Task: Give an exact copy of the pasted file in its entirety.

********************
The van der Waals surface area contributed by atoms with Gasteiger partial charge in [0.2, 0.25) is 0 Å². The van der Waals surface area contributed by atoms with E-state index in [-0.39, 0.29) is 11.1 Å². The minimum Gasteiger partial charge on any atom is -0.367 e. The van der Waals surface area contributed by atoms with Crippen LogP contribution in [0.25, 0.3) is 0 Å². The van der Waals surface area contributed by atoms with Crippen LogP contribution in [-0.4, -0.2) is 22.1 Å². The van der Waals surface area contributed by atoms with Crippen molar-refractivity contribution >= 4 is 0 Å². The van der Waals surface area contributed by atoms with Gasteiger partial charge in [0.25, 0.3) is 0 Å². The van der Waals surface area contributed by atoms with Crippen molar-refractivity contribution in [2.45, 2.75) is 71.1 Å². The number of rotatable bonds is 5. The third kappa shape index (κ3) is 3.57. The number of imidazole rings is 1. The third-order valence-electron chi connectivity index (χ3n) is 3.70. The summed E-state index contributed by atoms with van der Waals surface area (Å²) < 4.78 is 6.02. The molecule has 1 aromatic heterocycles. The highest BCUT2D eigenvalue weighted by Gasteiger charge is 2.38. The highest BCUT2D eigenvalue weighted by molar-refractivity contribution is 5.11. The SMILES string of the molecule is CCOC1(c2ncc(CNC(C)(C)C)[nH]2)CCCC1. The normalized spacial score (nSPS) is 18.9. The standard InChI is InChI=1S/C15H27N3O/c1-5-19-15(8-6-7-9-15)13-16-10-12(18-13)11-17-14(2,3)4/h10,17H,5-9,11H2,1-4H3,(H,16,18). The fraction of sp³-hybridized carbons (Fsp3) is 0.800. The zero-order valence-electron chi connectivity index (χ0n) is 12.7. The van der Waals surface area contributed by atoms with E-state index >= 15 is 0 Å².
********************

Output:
The van der Waals surface area contributed by atoms with Gasteiger partial charge in [0.2, 0.25) is 0 Å². The van der Waals surface area contributed by atoms with E-state index in [-0.39, 0.29) is 11.1 Å². The minimum Gasteiger partial charge on any atom is -0.367 e. The van der Waals surface area contributed by atoms with Crippen LogP contribution in [0.25, 0.3) is 0 Å². The van der Waals surface area contributed by atoms with Crippen LogP contribution in [-0.4, -0.2) is 22.1 Å². The van der Waals surface area contributed by atoms with Crippen molar-refractivity contribution >= 4 is 0 Å². The van der Waals surface area contributed by atoms with Gasteiger partial charge in [0.25, 0.3) is 0 Å². The van der Waals surface area contributed by atoms with Crippen molar-refractivity contribution in [2.45, 2.75) is 71.1 Å². The number of rotatable bonds is 5. The third kappa shape index (κ3) is 3.57. The number of imidazole rings is 1. The third-order valence-electron chi connectivity index (χ3n) is 3.70. The summed E-state index contributed by atoms with van der Waals surface area (Å²) < 4.78 is 6.02. The molecule has 1 aromatic heterocycles. The highest BCUT2D eigenvalue weighted by Gasteiger charge is 2.38. The highest BCUT2D eigenvalue weighted by molar-refractivity contribution is 5.11. The SMILES string of the molecule is CCOC1(c2ncc(CNC(C)(C)C)[nH]2)CCCC1. The normalized spacial score (nSPS) is 18.9. The standard InChI is InChI=1S/C15H27N3O/c1-5-19-15(8-6-7-9-15)13-16-10-12(18-13)11-17-14(2,3)4/h10,17H,5-9,11H2,1-4H3,(H,16,18). The fraction of sp³-hybridized carbons (Fsp3) is 0.800. The zero-order valence-electron chi connectivity index (χ0n) is 12.7. The van der Waals surface area contributed by atoms with E-state index >= 15 is 0 Å².